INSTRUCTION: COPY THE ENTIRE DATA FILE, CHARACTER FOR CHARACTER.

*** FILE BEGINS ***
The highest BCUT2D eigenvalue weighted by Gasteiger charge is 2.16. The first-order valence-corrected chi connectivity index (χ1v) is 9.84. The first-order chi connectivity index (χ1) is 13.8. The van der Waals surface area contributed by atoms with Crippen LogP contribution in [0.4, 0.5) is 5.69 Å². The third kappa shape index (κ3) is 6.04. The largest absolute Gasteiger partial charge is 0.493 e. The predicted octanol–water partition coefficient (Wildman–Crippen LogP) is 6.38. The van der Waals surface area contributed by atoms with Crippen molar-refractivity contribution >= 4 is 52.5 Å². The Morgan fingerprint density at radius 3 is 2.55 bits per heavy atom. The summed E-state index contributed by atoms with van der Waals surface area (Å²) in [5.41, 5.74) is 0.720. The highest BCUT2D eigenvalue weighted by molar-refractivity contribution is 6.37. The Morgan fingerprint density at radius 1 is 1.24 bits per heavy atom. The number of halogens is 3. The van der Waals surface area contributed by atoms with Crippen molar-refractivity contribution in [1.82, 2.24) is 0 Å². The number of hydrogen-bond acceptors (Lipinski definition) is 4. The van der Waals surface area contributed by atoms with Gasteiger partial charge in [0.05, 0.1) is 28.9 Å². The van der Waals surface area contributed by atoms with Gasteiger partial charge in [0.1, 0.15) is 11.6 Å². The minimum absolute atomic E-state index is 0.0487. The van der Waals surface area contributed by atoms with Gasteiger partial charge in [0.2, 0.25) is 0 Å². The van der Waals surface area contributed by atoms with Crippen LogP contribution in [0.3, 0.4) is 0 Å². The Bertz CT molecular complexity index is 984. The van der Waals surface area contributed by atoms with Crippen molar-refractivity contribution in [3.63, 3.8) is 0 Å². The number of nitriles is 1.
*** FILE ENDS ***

The highest BCUT2D eigenvalue weighted by Gasteiger charge is 2.16. The first-order valence-corrected chi connectivity index (χ1v) is 9.84. The first-order chi connectivity index (χ1) is 13.8. The van der Waals surface area contributed by atoms with Crippen LogP contribution in [0.4, 0.5) is 5.69 Å². The third kappa shape index (κ3) is 6.04. The largest absolute Gasteiger partial charge is 0.493 e. The predicted octanol–water partition coefficient (Wildman–Crippen LogP) is 6.38. The van der Waals surface area contributed by atoms with Crippen molar-refractivity contribution >= 4 is 52.5 Å². The Morgan fingerprint density at radius 3 is 2.55 bits per heavy atom. The summed E-state index contributed by atoms with van der Waals surface area (Å²) in [5.41, 5.74) is 0.720. The highest BCUT2D eigenvalue weighted by molar-refractivity contribution is 6.37. The Morgan fingerprint density at radius 1 is 1.24 bits per heavy atom. The number of halogens is 3. The van der Waals surface area contributed by atoms with Crippen molar-refractivity contribution in [1.82, 2.24) is 0 Å². The number of hydrogen-bond acceptors (Lipinski definition) is 4. The van der Waals surface area contributed by atoms with Gasteiger partial charge in [0.05, 0.1) is 28.9 Å². The van der Waals surface area contributed by atoms with Gasteiger partial charge in [0.1, 0.15) is 11.6 Å². The minimum absolute atomic E-state index is 0.0487. The van der Waals surface area contributed by atoms with Gasteiger partial charge in [0.2, 0.25) is 0 Å². The van der Waals surface area contributed by atoms with Crippen LogP contribution in [0.3, 0.4) is 0 Å². The Bertz CT molecular complexity index is 984. The van der Waals surface area contributed by atoms with Crippen molar-refractivity contribution in [3.63, 3.8) is 0 Å². The number of nitriles is 1.